Recently I have been thinking about how the Presidency of Donald J. Trump will end. Will he resign? Die in office? Be impeached? Serve out his term and decline to run for reelection? Run for reelection and lose? Win?
Looking back in history I see one former Presidency that historians of the future may see as similar to that of Trump: Andrew Johnson from 1865 to 1869. He was selected by President Abraham Lincoln in 1864 to be the Vice President for his second term. A Democratic Senator from Tennessee until it seceded from the Union, he was a fierce critic of the Southern secession that sparked the Civil War. Johnson had been appointed by Lincoln to be military governor of Tennessee in the latter stages of the war, and was selected by Lincoln as VP in a gesture to try to bring the rebel Confederate States, on the verge of defeat, back into the Union. Lincoln had favored a very moderate and lenient plan for Reconstruction.
Barely six weeks after President Lincoln was inaugurated for his second term, he was assassinated by a Southerner, actor John Wilkes Booth. It is not hard to understand how bitter Northerners were at this despicable act performed by a Rebel sympathizer, resulting in another Southerner assuming the Presidency. They wanted to remove him from office almost from the start of his Presidency.
Radical Republicans wanted President Johnson to enact hardline Reconstruction policies protecting the newly freed slaves and punishing the former slaveowners, Confederate government officials, and Confederate generals. However, within two months of taking office, Johnson offered general amnesty for most Confederates, did not strictly punish Confederate officials and military officers, and vetoed legislation to extend civil rights and financial support to former slaves.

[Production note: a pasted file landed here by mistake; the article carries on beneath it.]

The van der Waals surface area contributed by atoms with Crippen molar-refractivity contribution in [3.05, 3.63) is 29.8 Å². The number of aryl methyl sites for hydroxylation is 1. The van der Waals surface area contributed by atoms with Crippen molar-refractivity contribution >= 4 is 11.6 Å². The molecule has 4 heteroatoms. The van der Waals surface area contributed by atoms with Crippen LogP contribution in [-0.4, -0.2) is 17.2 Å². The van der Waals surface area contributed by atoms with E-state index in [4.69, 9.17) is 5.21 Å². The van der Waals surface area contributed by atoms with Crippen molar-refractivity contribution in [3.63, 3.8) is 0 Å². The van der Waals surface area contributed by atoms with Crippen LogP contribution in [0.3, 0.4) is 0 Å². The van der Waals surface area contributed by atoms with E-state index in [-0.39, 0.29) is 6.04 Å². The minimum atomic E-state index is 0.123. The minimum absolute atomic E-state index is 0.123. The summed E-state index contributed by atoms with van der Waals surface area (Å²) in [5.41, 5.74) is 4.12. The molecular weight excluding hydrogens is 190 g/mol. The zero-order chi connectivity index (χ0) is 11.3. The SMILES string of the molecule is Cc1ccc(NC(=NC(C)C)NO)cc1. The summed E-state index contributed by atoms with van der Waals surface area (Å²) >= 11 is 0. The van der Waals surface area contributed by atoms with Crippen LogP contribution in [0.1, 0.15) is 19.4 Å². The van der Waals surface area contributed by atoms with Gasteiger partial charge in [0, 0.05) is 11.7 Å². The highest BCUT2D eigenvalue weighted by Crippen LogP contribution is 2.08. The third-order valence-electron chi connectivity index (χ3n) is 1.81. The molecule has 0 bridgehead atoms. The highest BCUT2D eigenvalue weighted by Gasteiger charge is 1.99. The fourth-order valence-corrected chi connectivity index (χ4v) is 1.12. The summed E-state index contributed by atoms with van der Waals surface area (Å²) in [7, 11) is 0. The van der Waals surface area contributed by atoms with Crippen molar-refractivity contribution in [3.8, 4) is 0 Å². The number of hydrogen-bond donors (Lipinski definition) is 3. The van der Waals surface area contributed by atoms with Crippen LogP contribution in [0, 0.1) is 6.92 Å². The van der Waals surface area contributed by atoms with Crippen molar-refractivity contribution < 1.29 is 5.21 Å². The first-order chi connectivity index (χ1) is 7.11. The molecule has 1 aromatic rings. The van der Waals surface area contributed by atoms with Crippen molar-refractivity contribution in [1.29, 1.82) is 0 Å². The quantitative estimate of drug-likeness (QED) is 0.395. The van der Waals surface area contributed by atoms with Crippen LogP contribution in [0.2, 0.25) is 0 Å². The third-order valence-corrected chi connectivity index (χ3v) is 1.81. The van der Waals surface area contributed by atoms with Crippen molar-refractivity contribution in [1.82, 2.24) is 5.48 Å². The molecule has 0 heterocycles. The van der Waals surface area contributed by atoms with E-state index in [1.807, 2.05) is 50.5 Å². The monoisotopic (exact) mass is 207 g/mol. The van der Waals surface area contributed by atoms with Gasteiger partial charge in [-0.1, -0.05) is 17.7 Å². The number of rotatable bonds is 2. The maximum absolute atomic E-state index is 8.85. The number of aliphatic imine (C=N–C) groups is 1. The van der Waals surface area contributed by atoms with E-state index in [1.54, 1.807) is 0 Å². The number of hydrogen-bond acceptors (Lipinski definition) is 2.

The 1866 midterms resulted in veto-proof Republican majorities in Congress, and the Radicals passed civil rights legislation and took control of Reconstruction from the President. The old Confederacy was carved into five military districts. Congress's control over Reconstruction was limited by Johnson's command over the military, but he had inherited Lincoln's Secretary of War, Edwin Stanton, a Radical Republican who followed Congressional Reconstruction policies.
To ensure that Johnson would not replace Stanton, in 1867 Congress passed, over Johnson's veto, the Tenure of Office Act, which required the Senate's advice and consent before firing any member of his Cabinet. The Act was written specifically with Stanton in mind, and Johnson first asked Stanton to resign, and then suspended him on August 5, 1867. Johnson wanted to appoint General Ulysses S. Grant as Secretary of War, which he did.
On January 7, 1868, the Senate passed a resolution by a 35-6 vote of non-concurrence with Stanton's dismissal. Grant resigned, and Stanton re-occupied the office of the Secretary of War. Johnson believed that the Tenure of Office Act was unconstitutional, and on February 21, 1868 he appointed General Lorenzo Thomas Secretary of War, but Stanton refused to vacate the office and barricaded himself in his office.
Three days later, the House adopted eleven articles of impeachment against the President. The articles included charges of dismissing Stanton and appointing General Thomas, conspiring to unlawfully prevent Stanton from continuing in office, unlawfully curtailing faithful execution of the Act, conspiring to take possession of the property of the U.S., and among others, charging Johnson with making three speeches intending to show disrespect for Congress.